It is surprising that this golden girl has not yet been considered for the prestigious Rajiv Gandhi Khel Ratna Award. She says she is waiting....

— M.S.U.


IT WILL BE NO exaggeration to state that a legend like P.T. Usha comes on the Indian athletic firmament as rarely as the Halley’s Comet. Usha’s fondness for another legend, American basketball icon, Michael Jordan, was well known. Sitting cross -legged in front of the NIS women’s hostel in Patiala, she would often quote the famous American writer, Frank Deford, who once wrote " What is so amazing is that he has achieved a certain mythology without the benefit of our fevered imagination. Everything he has done is on record— none of it has been dreamt or exaggerated". Obviously, Deford was talking of Michael Jordan, but the words could easily have been describing P.T.. Usha.

Space constraints do not allow for her innumerable achievements on the track to be recounted. People at the NIS, where Usha spent a considerable amount of time attending numerous national camps, remember her as a tall, lithe, soft-spoken and articulate person. She was a genius, a celebrity, but unlike other sportspersons who have achieved the status of demi-gods and are prone to throwing tantrums, Usha, despite being a legend, never had an inflated ego. She was aware of this and used to tell stories of some of her contemporaries who "were in the habit of booking two seats in the aeroplane- one for themselves and one for their egos".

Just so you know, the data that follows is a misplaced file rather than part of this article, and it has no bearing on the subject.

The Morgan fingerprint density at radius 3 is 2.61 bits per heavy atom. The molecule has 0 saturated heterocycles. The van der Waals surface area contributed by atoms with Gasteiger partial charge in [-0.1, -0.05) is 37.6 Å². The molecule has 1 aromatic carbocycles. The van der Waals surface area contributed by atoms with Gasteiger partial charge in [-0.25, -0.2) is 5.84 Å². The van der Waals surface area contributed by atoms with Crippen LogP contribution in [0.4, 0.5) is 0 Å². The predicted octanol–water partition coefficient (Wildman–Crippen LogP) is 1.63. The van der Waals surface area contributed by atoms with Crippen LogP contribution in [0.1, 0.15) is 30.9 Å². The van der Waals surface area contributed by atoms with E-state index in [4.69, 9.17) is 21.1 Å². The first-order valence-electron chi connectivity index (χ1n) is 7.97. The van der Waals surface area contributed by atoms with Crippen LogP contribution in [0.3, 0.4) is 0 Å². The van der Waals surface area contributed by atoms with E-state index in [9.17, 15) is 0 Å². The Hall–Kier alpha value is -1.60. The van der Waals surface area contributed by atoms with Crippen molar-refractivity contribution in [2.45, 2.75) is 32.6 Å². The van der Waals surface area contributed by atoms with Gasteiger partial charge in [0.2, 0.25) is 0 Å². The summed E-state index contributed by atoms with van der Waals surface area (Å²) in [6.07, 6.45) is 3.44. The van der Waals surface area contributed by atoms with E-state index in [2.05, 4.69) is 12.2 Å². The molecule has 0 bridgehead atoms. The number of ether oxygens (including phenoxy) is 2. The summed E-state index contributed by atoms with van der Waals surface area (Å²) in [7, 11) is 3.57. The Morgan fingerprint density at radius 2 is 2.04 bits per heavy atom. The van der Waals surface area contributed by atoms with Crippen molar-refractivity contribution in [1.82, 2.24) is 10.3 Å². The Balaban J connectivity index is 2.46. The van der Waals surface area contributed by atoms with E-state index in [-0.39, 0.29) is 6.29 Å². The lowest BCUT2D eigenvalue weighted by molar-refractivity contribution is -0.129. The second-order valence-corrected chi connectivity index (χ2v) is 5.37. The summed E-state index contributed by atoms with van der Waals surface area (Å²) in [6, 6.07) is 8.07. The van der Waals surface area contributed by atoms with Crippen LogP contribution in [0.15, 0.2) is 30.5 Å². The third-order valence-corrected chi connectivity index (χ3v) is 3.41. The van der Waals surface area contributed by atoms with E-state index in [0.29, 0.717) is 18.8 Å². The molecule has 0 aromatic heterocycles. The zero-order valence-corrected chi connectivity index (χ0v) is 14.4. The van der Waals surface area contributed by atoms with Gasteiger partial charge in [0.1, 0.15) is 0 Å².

Now that P.T.Usha’s three, long-standing records have been shattered, she is asking the AAFI to dope test all the three athletes who bettered her records. Usha is disturbed because her achievements have been obliterated in irrelevant meets, something that she finds simply absurd. What the lady wants is that a proper investigation should be conducted into whether the norms governing ratification were strictly followed or not, be it Bangalore, Nagercoil or even Kiev (the venues where her marks were improved upon).

It is not that Usha didn’t know that a day would come when her records would also be broken. She knew that in this ‘dope-infested world of athletics’, her records were bound to fall. She once told this reporter, "Jesse Owens is remembered not for records,which have been erased from the books long ago, but for the momentous effort under trying circumstances in the 1936 Olympiad, circumstances that were orchestrated by Adolf Hitler ".

There is a price to be paid for being a celebrity. But despite being a celebrity, things were different for Usha at the NIS. She would partake food in the crowded NIS mess, freely mingling with fellow athletes.

P.T.Usha, the humble girl from Payyoli, will go down in history as one of the most popular athletes.

— Ravi Dhaliwal